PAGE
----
Manufacturing hurdles slowing Covid jabs rollout: industry

Geneva, Switzerland: Removing intellectual property rights from Covid-19 vaccines or forcing companies to share technology would not speed up or even slow down production, according to the industry.

Proponents of removing intellectual property rights argue that more businesses in more countries will manufacture the vaccines, allowing for greater access in poorer nations that have previously received few doses.

South African President Cyril Ramaphosa, whose country is co-leading an effort at the World Trade Organization to exclude Covid-19 vaccines from intellectual property rights, insisted Friday that the vaccines were "a public benefit and must be recognized as such."

"We call on the pharmaceutical industry to directly transfer this technology free of intellectual property barriers to low and middle-income countries," he told an event hosted by the World Health Organization.

"Let us together challenge vaccine nationalism and show that protecting intellectual property rights does not come at the expense of human lives."

Vaccine manufacturers have shown a general willingness to collaborate in order to increase demand, but at a separate event on Friday, industry leaders argued that IP exemptions and forced technology sharing were the wrong way to go.

10 billion doses 

According to Thomas Cueni, president of the International Federation of Pharmaceutical Manufacturers and Associations (IFPMA), an IP waiver "wouldn't give us the tools to create more doses of vaccines."

He noted that approximately 275 manufacturing deals, including technology transfer among fierce competitors, had assisted the industry is moving from zero to one billion Covid-19 vaccine doses already made, with a target of 10 billion doses by the end of the year.

However, industry participants stated that this goal was contingent not on IP controls or wider technology transfers, but on addressing serious issues related to trade barriers and export restrictions that impeded the movement of vaccine components and vaccines themselves.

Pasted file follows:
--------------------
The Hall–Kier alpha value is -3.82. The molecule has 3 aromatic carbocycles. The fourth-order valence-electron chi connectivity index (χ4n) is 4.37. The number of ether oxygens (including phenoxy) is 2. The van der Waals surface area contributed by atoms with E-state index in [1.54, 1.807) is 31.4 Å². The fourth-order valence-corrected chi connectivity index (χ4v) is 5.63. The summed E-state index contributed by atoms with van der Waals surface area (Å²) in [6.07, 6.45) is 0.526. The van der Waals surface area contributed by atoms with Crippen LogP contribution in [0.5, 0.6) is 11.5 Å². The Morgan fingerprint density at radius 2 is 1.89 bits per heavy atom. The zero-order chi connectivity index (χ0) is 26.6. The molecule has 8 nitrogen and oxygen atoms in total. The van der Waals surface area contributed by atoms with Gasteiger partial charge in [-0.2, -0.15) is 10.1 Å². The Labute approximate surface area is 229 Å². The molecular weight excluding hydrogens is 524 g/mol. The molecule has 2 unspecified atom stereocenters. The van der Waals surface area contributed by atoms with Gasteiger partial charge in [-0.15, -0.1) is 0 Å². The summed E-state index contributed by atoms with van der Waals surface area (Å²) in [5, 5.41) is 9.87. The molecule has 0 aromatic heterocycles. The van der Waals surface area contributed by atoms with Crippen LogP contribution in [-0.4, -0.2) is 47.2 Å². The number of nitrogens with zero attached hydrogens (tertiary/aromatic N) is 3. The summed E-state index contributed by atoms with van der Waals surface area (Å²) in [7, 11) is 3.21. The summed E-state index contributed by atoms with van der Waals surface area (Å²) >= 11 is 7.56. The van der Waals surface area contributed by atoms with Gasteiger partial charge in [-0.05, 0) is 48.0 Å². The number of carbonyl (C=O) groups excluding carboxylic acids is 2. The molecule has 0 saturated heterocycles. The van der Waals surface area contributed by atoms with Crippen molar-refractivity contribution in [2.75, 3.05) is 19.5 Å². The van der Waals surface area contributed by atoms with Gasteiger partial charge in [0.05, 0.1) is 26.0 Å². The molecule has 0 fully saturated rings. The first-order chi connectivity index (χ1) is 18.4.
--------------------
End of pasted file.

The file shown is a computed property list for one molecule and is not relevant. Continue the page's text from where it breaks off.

"Vaccine manufacturing is not all about patents," said Sai Prasad, president of the Developing Countries Vaccine Manufacturers' Network and head of quality operations at Indian vaccine maker Bharat Biotech (DCVMN).


Prasad emphasized the difficulty in ensuring that manufacturers have the necessary equipment and know-how to meet the rigorous quality and safety requirements needed for vaccine production.

"This is a very complex space, very complicated science, manufacturing is very complicated.... We need to be careful who we are transferring technology to."

With vaccine skepticism already high, manufacturing issues may have disastrous effects, according to Michelle McMurry-Heath, CEO of the Biotechnology Innovation Organization (BIO).

"We don't want to do something that undermines vaccine confidence," she said.

"We don't want to do anything to undermine vaccine confidence," she said.

"We need to recognize that there are only a handful of manufacturers across the globe who have that expertise at hand, and we need to focus on getting them the materials they need to produce as many doses as quickly as possible."

A global shortage of more than 100 components and ingredients needed for vaccine manufacturing, according to industry participants, is a major challenge.

While much effort has been put into ensuring an adequate supply of glass vials and syringes, there are currently shortages of the lipids used to manufacture the mRNA Covid-19 vaccines manufactured by Moderna and Pfizer-BioNTech, as well as tubing and plastic bags used in the vaccine production process.

In the face of such shortages, Moderna CEO Stephane Bancel told reporters that attempting to move technology to manufacturers less prepared to produce large quantities of vaccine could backfire.

"If we have more players coming into space, (they will be) taking more of the raw materials away from people (positioned) to make vaccines for this year," he said.

McMurry-Heath agreed

"Trying to diffuse the limited raw materials that we have right now across many more manufacturers that perhaps don't have experience manufacturing vaccines, could jeopardize the progress we are on track to make," she warned.

Moderna plans to deliver one billion doses of its Covid-19 vaccine by the end of this year, and another 1.4 billion doses the next year.

However, Bancel cautioned that broadening its efforts to share technology to assist others in manufacturing its jabs might potentially delay production.

Since moving technologies and expertise takes months, he claims that new partners introduced this year would have "nearly no effect" on global vaccine production this year.

However, "it will slow down our ability to scale up in 2021", Bancel said, pointing out that it would require moving staff involved in production over to the technology transfer process.

"If we distract the small team of engineers we have to do those tech transfers now," he warned, "the impact on lives and the spread of the virus in 2021 will be very large."

Share this story